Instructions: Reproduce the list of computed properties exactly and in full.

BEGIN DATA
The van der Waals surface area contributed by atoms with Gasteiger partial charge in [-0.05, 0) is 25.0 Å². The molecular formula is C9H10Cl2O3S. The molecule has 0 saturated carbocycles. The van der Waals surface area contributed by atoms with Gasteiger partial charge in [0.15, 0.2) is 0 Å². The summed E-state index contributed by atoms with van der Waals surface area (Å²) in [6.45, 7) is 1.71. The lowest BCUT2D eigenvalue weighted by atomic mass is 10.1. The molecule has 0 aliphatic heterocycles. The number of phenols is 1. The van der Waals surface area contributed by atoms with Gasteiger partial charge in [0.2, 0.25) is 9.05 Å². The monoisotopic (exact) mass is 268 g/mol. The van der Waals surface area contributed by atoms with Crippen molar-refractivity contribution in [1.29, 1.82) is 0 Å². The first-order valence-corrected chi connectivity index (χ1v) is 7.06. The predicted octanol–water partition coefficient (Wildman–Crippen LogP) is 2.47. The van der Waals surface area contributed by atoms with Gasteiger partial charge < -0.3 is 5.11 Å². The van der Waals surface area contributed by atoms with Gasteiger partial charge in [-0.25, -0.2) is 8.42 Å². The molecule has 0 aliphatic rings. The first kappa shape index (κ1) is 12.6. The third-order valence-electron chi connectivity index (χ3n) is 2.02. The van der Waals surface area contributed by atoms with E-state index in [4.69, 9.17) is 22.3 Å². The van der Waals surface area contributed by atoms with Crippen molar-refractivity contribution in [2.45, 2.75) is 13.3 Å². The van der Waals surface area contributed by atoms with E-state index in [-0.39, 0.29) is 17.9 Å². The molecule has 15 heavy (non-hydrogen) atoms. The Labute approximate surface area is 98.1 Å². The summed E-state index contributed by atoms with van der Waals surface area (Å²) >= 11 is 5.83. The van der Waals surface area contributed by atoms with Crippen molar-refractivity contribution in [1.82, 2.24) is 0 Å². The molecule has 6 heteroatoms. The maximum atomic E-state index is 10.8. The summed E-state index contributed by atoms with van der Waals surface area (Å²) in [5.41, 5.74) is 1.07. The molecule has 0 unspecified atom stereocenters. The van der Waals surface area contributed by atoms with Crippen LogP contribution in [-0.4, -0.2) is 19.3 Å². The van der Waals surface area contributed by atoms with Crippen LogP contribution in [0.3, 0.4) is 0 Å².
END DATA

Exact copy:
The van der Waals surface area contributed by atoms with Gasteiger partial charge in [-0.05, 0) is 25.0 Å². The molecular formula is C9H10Cl2O3S. The molecule has 0 saturated carbocycles. The van der Waals surface area contributed by atoms with Gasteiger partial charge in [0.15, 0.2) is 0 Å². The summed E-state index contributed by atoms with van der Waals surface area (Å²) in [6.45, 7) is 1.71. The lowest BCUT2D eigenvalue weighted by atomic mass is 10.1. The molecule has 0 aliphatic heterocycles. The number of phenols is 1. The van der Waals surface area contributed by atoms with Gasteiger partial charge in [0.2, 0.25) is 9.05 Å². The monoisotopic (exact) mass is 268 g/mol. The van der Waals surface area contributed by atoms with Crippen molar-refractivity contribution in [1.29, 1.82) is 0 Å². The first-order valence-corrected chi connectivity index (χ1v) is 7.06. The predicted octanol–water partition coefficient (Wildman–Crippen LogP) is 2.47. The van der Waals surface area contributed by atoms with Gasteiger partial charge < -0.3 is 5.11 Å². The van der Waals surface area contributed by atoms with Gasteiger partial charge in [-0.25, -0.2) is 8.42 Å². The molecule has 0 aliphatic rings. The first kappa shape index (κ1) is 12.6. The third-order valence-electron chi connectivity index (χ3n) is 2.02. The van der Waals surface area contributed by atoms with E-state index in [4.69, 9.17) is 22.3 Å². The van der Waals surface area contributed by atoms with Crippen molar-refractivity contribution in [2.45, 2.75) is 13.3 Å². The van der Waals surface area contributed by atoms with E-state index in [-0.39, 0.29) is 17.9 Å². The molecule has 15 heavy (non-hydrogen) atoms. The Labute approximate surface area is 98.1 Å². The summed E-state index contributed by atoms with van der Waals surface area (Å²) >= 11 is 5.83. The van der Waals surface area contributed by atoms with Crippen molar-refractivity contribution in [1.82, 2.24) is 0 Å². The molecule has 6 heteroatoms. The maximum atomic E-state index is 10.8. The summed E-state index contributed by atoms with van der Waals surface area (Å²) in [5.41, 5.74) is 1.07. The molecule has 0 unspecified atom stereocenters. The van der Waals surface area contributed by atoms with Crippen LogP contribution in [-0.4, -0.2) is 19.3 Å². The van der Waals surface area contributed by atoms with Crippen LogP contribution in [0.3, 0.4) is 0 Å².